It really is something you have do right. Like 100%. One small detail he emphasizes in the installation of solar systems is the need for a fuse near the positive terminal of your battery. Then he casually mentions not to plug your solar wires from a portable unit into each other for storage with the panels exposed to sun light or you will fry your panels. There seems to be a ton of ways to do something stupid for a first time DIY guy. It has me thinking that I might want to break into solar with a power station after all and just get my feet wet before I tackle a permanent install on my boat. Back to equivocating again. You learn something that gives you a little confidence, and then you learn something that is a mite scary. But, then as good old Robert Frost said so eloquently,

Two roads diverged in a yellow wood,
And sorry I could not travel both
And be one traveler, long I stood
And looked down one as far as I could
To where it bent in the undergrowth;

Then took the other, as just as fair,
And having perhaps the better claim
Because it was grassy and wanted wear,
Though as for that the passing there
Had worn them really about the same,

And both that morning equally lay
In leaves no step had trodden black.
Oh, I kept the first for another day!
Yet knowing how way leads on to way
I doubted if I should ever come back.

I shall be telling this with a sigh
Somewhere ages and ages hence:
Two roads diverged in a wood, and I,
I took the one less traveled by,
And that has made all the difference.

:)

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Re: use of "plug and play" solar for temporary use

Post by Dimitri-2000X-Tampa » Fri Jul 24, 2020 7:12 pm

I have a 100w flex panel that I use on multiple boats, a little controller and some alligator clips to the battery. One of these days I'll get an electric fridge cooler most likely..maybe I'll need 200w for that. Here is a pic of it strapped to my Bimini on M26X for last year's BEER cruise ...keeps my batteries charged when I'm not motoring or at a marina.
Image
And here is the same panel being used AS the Bimini on my CS17mk3
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Which has no other way to charge the battery.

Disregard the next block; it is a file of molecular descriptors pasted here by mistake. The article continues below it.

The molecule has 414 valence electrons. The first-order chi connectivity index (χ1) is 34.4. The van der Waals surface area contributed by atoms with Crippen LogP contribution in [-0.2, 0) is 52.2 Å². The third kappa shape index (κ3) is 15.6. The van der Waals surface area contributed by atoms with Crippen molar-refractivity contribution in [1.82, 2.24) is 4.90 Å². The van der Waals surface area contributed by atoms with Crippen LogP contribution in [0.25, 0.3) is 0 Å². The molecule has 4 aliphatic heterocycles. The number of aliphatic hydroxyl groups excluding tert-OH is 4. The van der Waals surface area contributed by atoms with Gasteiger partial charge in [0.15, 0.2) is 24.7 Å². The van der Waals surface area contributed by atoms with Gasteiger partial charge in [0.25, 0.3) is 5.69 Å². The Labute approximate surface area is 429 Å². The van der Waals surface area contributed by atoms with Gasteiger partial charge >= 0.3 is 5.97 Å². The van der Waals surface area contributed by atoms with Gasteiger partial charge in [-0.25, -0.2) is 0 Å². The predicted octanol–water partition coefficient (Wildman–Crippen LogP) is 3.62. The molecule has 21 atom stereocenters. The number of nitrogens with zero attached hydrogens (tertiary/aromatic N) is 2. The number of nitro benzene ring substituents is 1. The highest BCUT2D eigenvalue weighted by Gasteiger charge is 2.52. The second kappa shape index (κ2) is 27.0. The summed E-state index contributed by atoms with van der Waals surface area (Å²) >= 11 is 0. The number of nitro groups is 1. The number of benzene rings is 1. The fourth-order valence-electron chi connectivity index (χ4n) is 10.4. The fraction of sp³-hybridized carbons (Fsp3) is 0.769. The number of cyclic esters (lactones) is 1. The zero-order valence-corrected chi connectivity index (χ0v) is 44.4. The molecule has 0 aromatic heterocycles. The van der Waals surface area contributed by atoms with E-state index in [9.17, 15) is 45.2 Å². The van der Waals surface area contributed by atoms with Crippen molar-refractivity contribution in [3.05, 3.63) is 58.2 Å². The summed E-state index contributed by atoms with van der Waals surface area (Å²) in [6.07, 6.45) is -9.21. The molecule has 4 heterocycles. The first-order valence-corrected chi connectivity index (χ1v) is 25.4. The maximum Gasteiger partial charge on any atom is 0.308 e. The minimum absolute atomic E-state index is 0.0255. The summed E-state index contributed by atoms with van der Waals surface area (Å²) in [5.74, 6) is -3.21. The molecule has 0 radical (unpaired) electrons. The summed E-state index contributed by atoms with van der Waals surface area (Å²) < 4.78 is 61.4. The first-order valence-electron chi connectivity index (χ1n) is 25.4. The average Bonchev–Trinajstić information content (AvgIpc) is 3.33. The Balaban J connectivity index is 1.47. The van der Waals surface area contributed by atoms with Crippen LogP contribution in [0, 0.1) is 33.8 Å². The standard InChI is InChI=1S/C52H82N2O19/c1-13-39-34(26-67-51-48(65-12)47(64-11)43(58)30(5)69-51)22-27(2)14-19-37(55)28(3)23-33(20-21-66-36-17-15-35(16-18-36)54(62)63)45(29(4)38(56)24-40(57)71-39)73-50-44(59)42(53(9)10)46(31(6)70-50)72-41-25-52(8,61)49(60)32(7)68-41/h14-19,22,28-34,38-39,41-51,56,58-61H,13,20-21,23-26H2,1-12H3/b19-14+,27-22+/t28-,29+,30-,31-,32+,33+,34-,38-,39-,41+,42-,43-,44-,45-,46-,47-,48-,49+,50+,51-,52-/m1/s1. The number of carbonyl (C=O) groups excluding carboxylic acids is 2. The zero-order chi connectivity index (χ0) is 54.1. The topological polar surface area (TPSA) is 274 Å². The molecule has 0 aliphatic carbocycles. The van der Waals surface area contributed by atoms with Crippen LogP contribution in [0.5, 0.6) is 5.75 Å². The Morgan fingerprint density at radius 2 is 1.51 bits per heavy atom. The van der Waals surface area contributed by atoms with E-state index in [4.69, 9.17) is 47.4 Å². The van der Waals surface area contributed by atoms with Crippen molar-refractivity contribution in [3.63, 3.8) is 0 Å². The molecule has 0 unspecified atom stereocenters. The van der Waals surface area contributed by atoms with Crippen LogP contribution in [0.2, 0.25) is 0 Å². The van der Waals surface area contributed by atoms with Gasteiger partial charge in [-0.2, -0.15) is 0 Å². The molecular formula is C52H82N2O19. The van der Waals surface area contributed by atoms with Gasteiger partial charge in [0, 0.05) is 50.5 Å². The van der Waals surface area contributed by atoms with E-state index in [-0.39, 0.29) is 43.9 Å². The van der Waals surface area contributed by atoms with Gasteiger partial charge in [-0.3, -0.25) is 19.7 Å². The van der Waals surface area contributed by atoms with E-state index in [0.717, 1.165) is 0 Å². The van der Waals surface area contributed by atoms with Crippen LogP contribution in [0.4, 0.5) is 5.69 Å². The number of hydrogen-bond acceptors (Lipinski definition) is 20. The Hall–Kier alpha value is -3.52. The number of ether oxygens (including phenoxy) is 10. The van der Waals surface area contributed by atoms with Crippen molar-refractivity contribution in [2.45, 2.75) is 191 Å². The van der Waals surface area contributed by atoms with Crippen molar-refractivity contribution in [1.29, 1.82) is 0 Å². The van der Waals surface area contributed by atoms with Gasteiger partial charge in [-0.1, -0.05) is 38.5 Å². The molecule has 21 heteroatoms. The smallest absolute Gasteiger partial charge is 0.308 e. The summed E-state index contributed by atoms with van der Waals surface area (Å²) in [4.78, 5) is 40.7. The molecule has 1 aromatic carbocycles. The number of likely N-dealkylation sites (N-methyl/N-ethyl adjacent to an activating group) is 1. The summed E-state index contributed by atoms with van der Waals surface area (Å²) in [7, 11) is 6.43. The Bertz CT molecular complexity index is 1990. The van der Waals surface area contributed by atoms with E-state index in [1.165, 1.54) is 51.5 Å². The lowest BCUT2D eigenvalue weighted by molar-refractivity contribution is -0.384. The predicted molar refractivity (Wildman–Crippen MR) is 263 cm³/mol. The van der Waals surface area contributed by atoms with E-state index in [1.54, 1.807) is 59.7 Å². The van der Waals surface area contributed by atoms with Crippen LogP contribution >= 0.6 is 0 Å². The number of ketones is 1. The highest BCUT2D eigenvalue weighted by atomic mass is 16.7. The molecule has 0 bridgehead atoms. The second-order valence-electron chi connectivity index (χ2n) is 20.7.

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Re: use of "plug and play" solar for temporary use

Post by Herschel » Fri Jul 24, 2020 7:52 pm

Dimitri-2000X-Tampa wrote:
Fri Jul 24, 2020 7:12 pm
I have a 100w flex panel that I use on multiple boats, a little controller and some alligator clips to the battery. One of these days I'll get an electric fridge cooler most likely..maybe I'll need 200w for that. Here is a pic of it strapped to my Bimini on M26X for last year's BEER cruise ...keeps my batteries charged when I'm not motoring or at a marina.
Image
And here is the same panel being used AS the Bimini on my CS17mk3
Image
Which has no other way to charge the battery.
Do you clip it to your house battery or starter battery or which ever one needs it? Does the controller have any digital readout for the battery monitor capability?

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Re: use of "plug and play" solar for temporary use

Post by Dimitri-2000X-Tampa » Fri Jul 24, 2020 8:22 pm

I have the big red A/B battery switch so I can use that to charge either or both batteries. I have one group24 starting battery and a group29 house battery. The controller is one of these cheapos from China which has USB ports and a display that shows if the panels are providing power to the battery and it shows the voltage and doesn't let it go above about 14.4 I think. Like this one:

https://www.ebay.com/itm/30A-Solar-Pane ... 0012.m1985

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Re: use of "plug and play" solar for temporary use

Post by Herschel » Sat Jul 25, 2020 7:54 pm

Dimitri-2000X-Tampa wrote:
Fri Jul 24, 2020 8:22 pm
I have the big red A/B battery switch so I can use that to charge either or both batteries. I have one group24 starting battery and a group29 house battery. The controller is one of these cheapos from China which has USB ports and a display that shows if the panels are providing power to the battery and it shows the voltage and doesn't let it go above about 14.4 I think. Like this one: